Do you think your child has ADHD? Are they oppositional, petulant, prone to major tantrums when they don’t get their way? In school, are they inattentive, disruptive, unfocused? Does their teacher essentially have to stand over them to get their work finished? Do something radical—remove television and other electronics from their life!
In The Diseasing of America’s Children, Family psychologist John Rosemond indicated that in most cases, these kids will go through a “withdrawal period”—moodiness, irritability, obsessing about watching TV. “Typically, and depending on the age of the child and the strength of the addiction, after a withdrawal period of one to two weeks, parents begin seeing the signs of recovery.” Within two or three months, the child is better behaved at home and there can be evidence of academic improvement in school.
Rosemond related that within three months of taking his son off of TV and implementing a traditional model of parenting, Eric was one of the best-behaved children in his class; and his reading skills had improved one grade level. Today Eric is a corporate pilot with four boys of his own.
Without doubt, the most glaring difference between the environment of a young child fifty years ago and the environment of today’s child is the prominence of electronic media—television, video games, and computers.
Rosemond isn’t the only person reporting an association between TV and attention problems in children. In “A Generation of Stimulation Junkies,” Allen Hsu reported that according to Neilsen ratings, the average American watches 34 hours of television a week. Children 2 to 11 watch 24 hours a week, translating to 3.5 hours per day. Remember that these statistics don’t account for the time spent on smart phones, video games and computers. Both Hsu and Rosemond cited an important 2004 study in the journal Pediatrics.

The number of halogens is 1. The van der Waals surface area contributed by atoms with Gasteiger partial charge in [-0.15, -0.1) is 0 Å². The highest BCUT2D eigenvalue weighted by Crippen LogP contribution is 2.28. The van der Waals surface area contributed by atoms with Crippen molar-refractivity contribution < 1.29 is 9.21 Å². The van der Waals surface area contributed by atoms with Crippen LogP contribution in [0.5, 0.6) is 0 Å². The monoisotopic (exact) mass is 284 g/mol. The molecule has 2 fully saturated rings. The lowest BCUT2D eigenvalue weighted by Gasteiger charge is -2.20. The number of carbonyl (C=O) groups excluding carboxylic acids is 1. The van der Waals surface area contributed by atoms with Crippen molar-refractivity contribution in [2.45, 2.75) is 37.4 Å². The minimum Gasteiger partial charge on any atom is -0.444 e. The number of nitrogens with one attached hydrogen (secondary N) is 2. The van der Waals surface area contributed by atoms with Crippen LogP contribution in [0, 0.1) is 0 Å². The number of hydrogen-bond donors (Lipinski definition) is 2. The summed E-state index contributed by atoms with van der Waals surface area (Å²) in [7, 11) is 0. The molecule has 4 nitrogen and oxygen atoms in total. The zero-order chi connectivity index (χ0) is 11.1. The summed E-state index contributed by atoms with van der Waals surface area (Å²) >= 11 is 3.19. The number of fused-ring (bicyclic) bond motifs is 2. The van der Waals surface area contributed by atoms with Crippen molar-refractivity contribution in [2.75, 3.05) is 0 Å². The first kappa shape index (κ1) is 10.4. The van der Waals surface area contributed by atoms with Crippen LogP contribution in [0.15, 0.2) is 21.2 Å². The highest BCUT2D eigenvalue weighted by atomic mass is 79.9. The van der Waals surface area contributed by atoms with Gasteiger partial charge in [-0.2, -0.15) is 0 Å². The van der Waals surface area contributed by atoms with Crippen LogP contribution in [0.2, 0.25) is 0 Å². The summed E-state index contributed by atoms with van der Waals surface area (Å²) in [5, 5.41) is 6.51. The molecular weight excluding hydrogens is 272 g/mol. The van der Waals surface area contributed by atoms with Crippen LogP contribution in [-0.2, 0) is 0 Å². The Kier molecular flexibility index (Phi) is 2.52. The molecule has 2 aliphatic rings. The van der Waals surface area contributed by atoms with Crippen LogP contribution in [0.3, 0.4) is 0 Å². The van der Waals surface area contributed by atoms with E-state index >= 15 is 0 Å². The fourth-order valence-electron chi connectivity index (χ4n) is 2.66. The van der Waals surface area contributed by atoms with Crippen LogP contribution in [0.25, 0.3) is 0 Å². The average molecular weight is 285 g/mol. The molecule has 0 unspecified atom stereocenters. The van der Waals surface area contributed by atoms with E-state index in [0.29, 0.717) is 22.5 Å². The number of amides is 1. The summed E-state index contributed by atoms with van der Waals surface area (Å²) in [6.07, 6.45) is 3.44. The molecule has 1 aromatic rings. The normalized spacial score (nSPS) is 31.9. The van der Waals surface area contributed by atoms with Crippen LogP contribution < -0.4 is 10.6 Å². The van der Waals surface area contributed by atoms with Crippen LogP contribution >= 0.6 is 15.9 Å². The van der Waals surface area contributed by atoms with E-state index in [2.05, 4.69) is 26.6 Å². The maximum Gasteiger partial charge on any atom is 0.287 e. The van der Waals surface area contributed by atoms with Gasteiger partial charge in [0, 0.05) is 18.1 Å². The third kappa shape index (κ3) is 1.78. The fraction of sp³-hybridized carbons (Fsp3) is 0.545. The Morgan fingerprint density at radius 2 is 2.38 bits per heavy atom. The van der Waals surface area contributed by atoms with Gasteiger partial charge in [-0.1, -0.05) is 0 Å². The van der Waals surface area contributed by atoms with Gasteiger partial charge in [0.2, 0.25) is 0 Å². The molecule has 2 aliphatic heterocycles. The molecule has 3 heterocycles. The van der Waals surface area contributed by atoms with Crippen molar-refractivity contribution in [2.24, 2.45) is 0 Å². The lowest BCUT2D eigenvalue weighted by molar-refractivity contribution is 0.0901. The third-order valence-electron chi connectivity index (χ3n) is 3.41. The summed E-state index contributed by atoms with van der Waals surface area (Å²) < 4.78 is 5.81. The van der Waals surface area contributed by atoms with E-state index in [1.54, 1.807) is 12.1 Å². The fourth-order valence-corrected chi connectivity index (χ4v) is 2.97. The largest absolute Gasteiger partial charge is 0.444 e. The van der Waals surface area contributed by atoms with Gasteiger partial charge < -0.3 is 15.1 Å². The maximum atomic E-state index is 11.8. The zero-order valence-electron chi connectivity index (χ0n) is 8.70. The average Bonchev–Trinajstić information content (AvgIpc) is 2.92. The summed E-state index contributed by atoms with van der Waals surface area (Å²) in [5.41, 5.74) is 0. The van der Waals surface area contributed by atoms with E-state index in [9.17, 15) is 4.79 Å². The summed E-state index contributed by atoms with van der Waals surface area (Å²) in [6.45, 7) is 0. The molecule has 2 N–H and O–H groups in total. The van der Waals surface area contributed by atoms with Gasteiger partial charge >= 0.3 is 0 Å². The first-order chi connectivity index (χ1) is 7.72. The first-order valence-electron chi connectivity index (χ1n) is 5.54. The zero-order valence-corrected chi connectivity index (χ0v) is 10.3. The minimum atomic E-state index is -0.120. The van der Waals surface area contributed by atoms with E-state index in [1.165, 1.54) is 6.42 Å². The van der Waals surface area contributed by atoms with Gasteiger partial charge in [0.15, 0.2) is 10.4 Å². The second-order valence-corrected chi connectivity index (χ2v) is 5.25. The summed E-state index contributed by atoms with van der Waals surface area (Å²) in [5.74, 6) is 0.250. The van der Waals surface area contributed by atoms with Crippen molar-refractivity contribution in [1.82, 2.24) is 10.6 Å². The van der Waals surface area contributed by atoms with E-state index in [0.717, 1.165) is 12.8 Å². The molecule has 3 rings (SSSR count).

In that study, Dimitri Christakis and others found that: “early exposure to television was associated with subsequent attentional problems.” The authors noted that their study did not prove a causative association between television and clinically diagnosed ADHD. Nevertheless, “Early television exposure is associated with attentional problems at age 7. Efforts to limit television viewing in early childhood may be warranted, and additional research is needed.” Hsu said the Christakis study reported that television increased the chances of a child developing attention problems by 28%.
Hsu also said the negative impact of television carried over to video games as well. The more time children spent playing video games and the more violent the video game was positively correlated with increased attention difficulties. A 2010 article by Edward Swing and others in the journal Pediatrics, reported that exposure to both television and video games was associated with attention problems in childhood. This continued in late adolescence and early adulthood: “It sees that a similar association among television, video games, and attention problems exists in late adolescence and early adulthood.”
The increased societal dependence on electronics is affecting how we do things. Hsu thought it was making us more stupid. This is not so outrageous of a thought. In a short story titled “A Feeling of Power,” Isaac Asimov described a future time where people were so reliant on pocket calculators, that they had forgot basic math skills. Then one of the scientists “reversed engineered” mathematics, and demonstrated to his fellow scientists that the same results could be done with paper and pencil.
Our society is becoming a generation of stimulation junkies. We click from website to website, change television channels as we please, while relying on an external stimulation. Viewing fast paced video games, fast paced movies, and addicting television is leading to a population who chooses to quit activities just because they are too hard or not entertaining enough and our need for instant gratification.
Do you think that our dependence upon electronics has altered our neurological networks?